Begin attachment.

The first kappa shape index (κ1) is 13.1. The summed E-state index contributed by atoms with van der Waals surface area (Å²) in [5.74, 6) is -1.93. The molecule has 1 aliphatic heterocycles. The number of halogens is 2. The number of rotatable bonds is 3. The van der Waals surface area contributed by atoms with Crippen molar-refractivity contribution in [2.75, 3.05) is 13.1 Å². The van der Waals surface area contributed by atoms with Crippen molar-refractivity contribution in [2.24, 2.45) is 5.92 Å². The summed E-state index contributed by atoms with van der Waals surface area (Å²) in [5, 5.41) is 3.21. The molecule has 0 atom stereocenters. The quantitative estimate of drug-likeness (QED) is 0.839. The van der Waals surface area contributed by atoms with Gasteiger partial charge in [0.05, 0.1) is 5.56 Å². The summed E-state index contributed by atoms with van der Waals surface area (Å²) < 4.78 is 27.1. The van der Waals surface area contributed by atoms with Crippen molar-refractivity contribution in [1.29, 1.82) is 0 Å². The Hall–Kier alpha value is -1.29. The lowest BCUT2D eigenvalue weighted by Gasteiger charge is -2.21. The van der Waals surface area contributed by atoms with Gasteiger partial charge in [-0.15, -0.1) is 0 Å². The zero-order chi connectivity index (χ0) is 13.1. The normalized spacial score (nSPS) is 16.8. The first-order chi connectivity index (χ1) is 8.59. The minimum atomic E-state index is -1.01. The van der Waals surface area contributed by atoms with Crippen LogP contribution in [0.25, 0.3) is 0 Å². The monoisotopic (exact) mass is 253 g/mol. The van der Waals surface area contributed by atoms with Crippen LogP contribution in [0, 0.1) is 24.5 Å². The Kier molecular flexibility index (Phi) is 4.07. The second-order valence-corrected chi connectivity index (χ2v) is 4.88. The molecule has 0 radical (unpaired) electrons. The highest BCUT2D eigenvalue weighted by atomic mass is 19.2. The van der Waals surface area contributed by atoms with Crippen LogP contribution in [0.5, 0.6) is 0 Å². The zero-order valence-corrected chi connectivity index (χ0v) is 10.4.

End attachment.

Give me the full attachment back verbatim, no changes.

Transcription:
The first kappa shape index (κ1) is 13.1. The summed E-state index contributed by atoms with van der Waals surface area (Å²) in [5.74, 6) is -1.93. The molecule has 1 aliphatic heterocycles. The number of halogens is 2. The number of rotatable bonds is 3. The van der Waals surface area contributed by atoms with Crippen molar-refractivity contribution in [2.75, 3.05) is 13.1 Å². The van der Waals surface area contributed by atoms with Crippen molar-refractivity contribution in [2.24, 2.45) is 5.92 Å². The summed E-state index contributed by atoms with van der Waals surface area (Å²) in [5, 5.41) is 3.21. The molecule has 0 atom stereocenters. The quantitative estimate of drug-likeness (QED) is 0.839. The van der Waals surface area contributed by atoms with Gasteiger partial charge in [0.05, 0.1) is 5.56 Å². The summed E-state index contributed by atoms with van der Waals surface area (Å²) < 4.78 is 27.1. The van der Waals surface area contributed by atoms with Crippen molar-refractivity contribution in [1.29, 1.82) is 0 Å². The Hall–Kier alpha value is -1.29. The lowest BCUT2D eigenvalue weighted by Gasteiger charge is -2.21. The van der Waals surface area contributed by atoms with Gasteiger partial charge in [-0.15, -0.1) is 0 Å². The zero-order chi connectivity index (χ0) is 13.1. The normalized spacial score (nSPS) is 16.8. The first-order chi connectivity index (χ1) is 8.59. The minimum atomic E-state index is -1.01. The van der Waals surface area contributed by atoms with Crippen LogP contribution in [0.25, 0.3) is 0 Å². The monoisotopic (exact) mass is 253 g/mol. The van der Waals surface area contributed by atoms with Crippen LogP contribution in [0, 0.1) is 24.5 Å². The Kier molecular flexibility index (Phi) is 4.07. The second-order valence-corrected chi connectivity index (χ2v) is 4.88. The molecule has 0 radical (unpaired) electrons. The highest BCUT2D eigenvalue weighted by atomic mass is 19.2. The van der Waals surface area contributed by atoms with Crippen LogP contribution in [0.5, 0.6) is 0 Å². The zero-order valence-corrected chi connectivity index (χ0v) is 10.4.